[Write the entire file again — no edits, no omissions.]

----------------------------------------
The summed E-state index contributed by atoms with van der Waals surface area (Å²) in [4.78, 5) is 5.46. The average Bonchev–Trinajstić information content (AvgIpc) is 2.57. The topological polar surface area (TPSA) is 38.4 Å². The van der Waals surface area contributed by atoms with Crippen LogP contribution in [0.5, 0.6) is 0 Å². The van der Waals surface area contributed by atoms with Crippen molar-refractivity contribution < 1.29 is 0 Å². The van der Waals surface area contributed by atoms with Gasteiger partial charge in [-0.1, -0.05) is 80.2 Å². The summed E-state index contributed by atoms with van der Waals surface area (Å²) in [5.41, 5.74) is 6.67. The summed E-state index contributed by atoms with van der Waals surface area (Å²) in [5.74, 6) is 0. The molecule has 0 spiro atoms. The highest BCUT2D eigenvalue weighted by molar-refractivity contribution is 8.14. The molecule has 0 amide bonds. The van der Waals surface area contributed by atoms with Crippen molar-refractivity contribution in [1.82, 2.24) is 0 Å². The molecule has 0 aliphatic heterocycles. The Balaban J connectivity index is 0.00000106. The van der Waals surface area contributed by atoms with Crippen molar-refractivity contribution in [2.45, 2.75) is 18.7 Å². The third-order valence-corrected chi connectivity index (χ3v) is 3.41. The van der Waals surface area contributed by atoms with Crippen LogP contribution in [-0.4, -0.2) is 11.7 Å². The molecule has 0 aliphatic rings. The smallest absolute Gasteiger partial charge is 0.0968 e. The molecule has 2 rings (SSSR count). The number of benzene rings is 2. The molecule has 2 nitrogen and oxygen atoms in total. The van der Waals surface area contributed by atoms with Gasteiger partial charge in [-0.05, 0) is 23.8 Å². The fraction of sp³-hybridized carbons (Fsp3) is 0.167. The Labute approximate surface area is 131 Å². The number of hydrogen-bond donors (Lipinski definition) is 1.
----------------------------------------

The summed E-state index contributed by atoms with van der Waals surface area (Å²) in [4.78, 5) is 5.46. The average Bonchev–Trinajstić information content (AvgIpc) is 2.57. The topological polar surface area (TPSA) is 38.4 Å². The van der Waals surface area contributed by atoms with Crippen LogP contribution in [0.5, 0.6) is 0 Å². The van der Waals surface area contributed by atoms with Crippen molar-refractivity contribution < 1.29 is 0 Å². The van der Waals surface area contributed by atoms with Gasteiger partial charge in [-0.1, -0.05) is 80.2 Å². The summed E-state index contributed by atoms with van der Waals surface area (Å²) in [5.41, 5.74) is 6.67. The summed E-state index contributed by atoms with van der Waals surface area (Å²) in [5.74, 6) is 0. The molecule has 0 spiro atoms. The highest BCUT2D eigenvalue weighted by molar-refractivity contribution is 8.14. The molecule has 0 amide bonds. The van der Waals surface area contributed by atoms with Crippen molar-refractivity contribution in [1.82, 2.24) is 0 Å². The molecule has 0 aliphatic heterocycles. The Balaban J connectivity index is 0.00000106. The van der Waals surface area contributed by atoms with Crippen molar-refractivity contribution in [2.45, 2.75) is 18.7 Å². The third-order valence-corrected chi connectivity index (χ3v) is 3.41. The van der Waals surface area contributed by atoms with Crippen LogP contribution in [-0.4, -0.2) is 11.7 Å². The molecule has 0 aliphatic rings. The smallest absolute Gasteiger partial charge is 0.0968 e. The molecule has 2 rings (SSSR count). The number of benzene rings is 2. The molecule has 2 nitrogen and oxygen atoms in total. The van der Waals surface area contributed by atoms with Gasteiger partial charge in [-0.05, 0) is 23.8 Å². The fraction of sp³-hybridized carbons (Fsp3) is 0.167. The Labute approximate surface area is 131 Å². The number of hydrogen-bond donors (Lipinski definition) is 1.